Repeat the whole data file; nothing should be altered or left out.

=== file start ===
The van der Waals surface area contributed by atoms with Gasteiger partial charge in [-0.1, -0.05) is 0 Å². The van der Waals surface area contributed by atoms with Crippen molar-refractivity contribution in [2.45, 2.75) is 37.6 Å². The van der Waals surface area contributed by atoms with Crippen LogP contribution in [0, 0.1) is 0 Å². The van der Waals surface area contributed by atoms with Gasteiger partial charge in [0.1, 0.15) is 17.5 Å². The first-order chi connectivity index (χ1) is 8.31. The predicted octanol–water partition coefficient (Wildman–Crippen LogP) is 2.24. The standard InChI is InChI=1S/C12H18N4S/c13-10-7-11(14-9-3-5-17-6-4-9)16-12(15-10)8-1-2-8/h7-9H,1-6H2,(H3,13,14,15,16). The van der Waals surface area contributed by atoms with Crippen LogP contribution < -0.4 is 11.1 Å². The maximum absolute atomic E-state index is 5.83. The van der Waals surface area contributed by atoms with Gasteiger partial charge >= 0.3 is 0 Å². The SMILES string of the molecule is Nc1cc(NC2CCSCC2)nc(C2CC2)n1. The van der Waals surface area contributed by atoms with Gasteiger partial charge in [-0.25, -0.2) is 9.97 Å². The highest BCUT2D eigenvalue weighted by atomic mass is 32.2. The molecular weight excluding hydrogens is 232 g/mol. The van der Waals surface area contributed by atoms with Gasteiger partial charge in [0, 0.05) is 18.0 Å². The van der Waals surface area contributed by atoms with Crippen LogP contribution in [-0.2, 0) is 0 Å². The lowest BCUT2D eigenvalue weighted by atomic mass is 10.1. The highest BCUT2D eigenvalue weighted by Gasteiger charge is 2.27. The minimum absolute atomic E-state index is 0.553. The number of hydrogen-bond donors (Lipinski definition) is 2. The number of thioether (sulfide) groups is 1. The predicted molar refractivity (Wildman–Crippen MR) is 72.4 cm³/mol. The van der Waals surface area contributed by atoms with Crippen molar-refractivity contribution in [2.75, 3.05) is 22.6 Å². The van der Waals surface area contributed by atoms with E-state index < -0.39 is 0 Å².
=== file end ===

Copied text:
The van der Waals surface area contributed by atoms with Gasteiger partial charge in [-0.1, -0.05) is 0 Å². The van der Waals surface area contributed by atoms with Crippen molar-refractivity contribution in [2.45, 2.75) is 37.6 Å². The van der Waals surface area contributed by atoms with Crippen LogP contribution in [0, 0.1) is 0 Å². The van der Waals surface area contributed by atoms with Gasteiger partial charge in [0.1, 0.15) is 17.5 Å². The first-order chi connectivity index (χ1) is 8.31. The predicted octanol–water partition coefficient (Wildman–Crippen LogP) is 2.24. The standard InChI is InChI=1S/C12H18N4S/c13-10-7-11(14-9-3-5-17-6-4-9)16-12(15-10)8-1-2-8/h7-9H,1-6H2,(H3,13,14,15,16). The van der Waals surface area contributed by atoms with Crippen LogP contribution < -0.4 is 11.1 Å². The maximum absolute atomic E-state index is 5.83. The van der Waals surface area contributed by atoms with Gasteiger partial charge >= 0.3 is 0 Å². The SMILES string of the molecule is Nc1cc(NC2CCSCC2)nc(C2CC2)n1. The van der Waals surface area contributed by atoms with Gasteiger partial charge in [-0.25, -0.2) is 9.97 Å². The highest BCUT2D eigenvalue weighted by atomic mass is 32.2. The molecular weight excluding hydrogens is 232 g/mol. The van der Waals surface area contributed by atoms with Gasteiger partial charge in [0, 0.05) is 18.0 Å². The van der Waals surface area contributed by atoms with Crippen LogP contribution in [-0.2, 0) is 0 Å². The lowest BCUT2D eigenvalue weighted by atomic mass is 10.1. The highest BCUT2D eigenvalue weighted by Gasteiger charge is 2.27. The minimum absolute atomic E-state index is 0.553. The number of hydrogen-bond donors (Lipinski definition) is 2. The number of thioether (sulfide) groups is 1. The predicted molar refractivity (Wildman–Crippen MR) is 72.4 cm³/mol. The van der Waals surface area contributed by atoms with Crippen molar-refractivity contribution in [2.75, 3.05) is 22.6 Å². The van der Waals surface area contributed by atoms with E-state index < -0.39 is 0 Å².